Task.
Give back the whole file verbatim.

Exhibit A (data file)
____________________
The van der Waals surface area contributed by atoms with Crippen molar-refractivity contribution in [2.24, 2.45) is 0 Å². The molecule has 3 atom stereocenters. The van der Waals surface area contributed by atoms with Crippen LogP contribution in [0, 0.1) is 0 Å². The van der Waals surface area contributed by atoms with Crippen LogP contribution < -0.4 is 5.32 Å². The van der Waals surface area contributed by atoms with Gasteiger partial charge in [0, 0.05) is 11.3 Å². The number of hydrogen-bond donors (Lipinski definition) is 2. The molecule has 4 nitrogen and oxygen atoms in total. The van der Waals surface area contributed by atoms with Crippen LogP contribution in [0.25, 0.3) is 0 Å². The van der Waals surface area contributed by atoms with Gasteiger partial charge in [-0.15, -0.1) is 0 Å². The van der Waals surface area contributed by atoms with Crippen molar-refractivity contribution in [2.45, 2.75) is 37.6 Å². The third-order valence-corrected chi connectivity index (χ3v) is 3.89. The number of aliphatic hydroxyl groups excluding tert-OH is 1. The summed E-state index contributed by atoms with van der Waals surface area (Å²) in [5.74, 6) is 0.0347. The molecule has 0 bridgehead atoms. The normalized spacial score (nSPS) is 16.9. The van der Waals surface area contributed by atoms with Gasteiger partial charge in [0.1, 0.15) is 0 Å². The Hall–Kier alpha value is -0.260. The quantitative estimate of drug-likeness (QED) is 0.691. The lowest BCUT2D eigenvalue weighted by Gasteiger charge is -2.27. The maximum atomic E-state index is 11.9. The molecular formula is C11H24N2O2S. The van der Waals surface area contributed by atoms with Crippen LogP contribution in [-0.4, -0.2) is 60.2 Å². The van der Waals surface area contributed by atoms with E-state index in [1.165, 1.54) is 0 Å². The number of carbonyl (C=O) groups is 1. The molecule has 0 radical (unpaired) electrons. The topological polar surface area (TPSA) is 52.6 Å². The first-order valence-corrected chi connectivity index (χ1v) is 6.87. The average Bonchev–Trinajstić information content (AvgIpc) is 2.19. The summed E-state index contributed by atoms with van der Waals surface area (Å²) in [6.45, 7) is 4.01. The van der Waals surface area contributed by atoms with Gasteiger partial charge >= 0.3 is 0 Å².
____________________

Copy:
The van der Waals surface area contributed by atoms with Crippen molar-refractivity contribution in [2.24, 2.45) is 0 Å². The molecule has 3 atom stereocenters. The van der Waals surface area contributed by atoms with Crippen LogP contribution in [0, 0.1) is 0 Å². The van der Waals surface area contributed by atoms with Crippen LogP contribution < -0.4 is 5.32 Å². The van der Waals surface area contributed by atoms with Gasteiger partial charge in [0, 0.05) is 11.3 Å². The number of hydrogen-bond donors (Lipinski definition) is 2. The molecule has 4 nitrogen and oxygen atoms in total. The van der Waals surface area contributed by atoms with Crippen LogP contribution in [0.25, 0.3) is 0 Å². The van der Waals surface area contributed by atoms with Gasteiger partial charge in [-0.15, -0.1) is 0 Å². The van der Waals surface area contributed by atoms with Crippen molar-refractivity contribution in [2.45, 2.75) is 37.6 Å². The third-order valence-corrected chi connectivity index (χ3v) is 3.89. The number of aliphatic hydroxyl groups excluding tert-OH is 1. The summed E-state index contributed by atoms with van der Waals surface area (Å²) in [5.74, 6) is 0.0347. The molecule has 0 bridgehead atoms. The normalized spacial score (nSPS) is 16.9. The van der Waals surface area contributed by atoms with Gasteiger partial charge in [0.1, 0.15) is 0 Å². The Hall–Kier alpha value is -0.260. The quantitative estimate of drug-likeness (QED) is 0.691. The lowest BCUT2D eigenvalue weighted by Gasteiger charge is -2.27. The maximum atomic E-state index is 11.9. The molecular formula is C11H24N2O2S. The van der Waals surface area contributed by atoms with Crippen LogP contribution in [-0.4, -0.2) is 60.2 Å². The van der Waals surface area contributed by atoms with E-state index in [1.165, 1.54) is 0 Å². The number of carbonyl (C=O) groups is 1. The molecule has 0 radical (unpaired) electrons. The topological polar surface area (TPSA) is 52.6 Å². The first-order valence-corrected chi connectivity index (χ1v) is 6.87. The average Bonchev–Trinajstić information content (AvgIpc) is 2.19. The summed E-state index contributed by atoms with van der Waals surface area (Å²) in [6.45, 7) is 4.01. The van der Waals surface area contributed by atoms with Gasteiger partial charge >= 0.3 is 0 Å².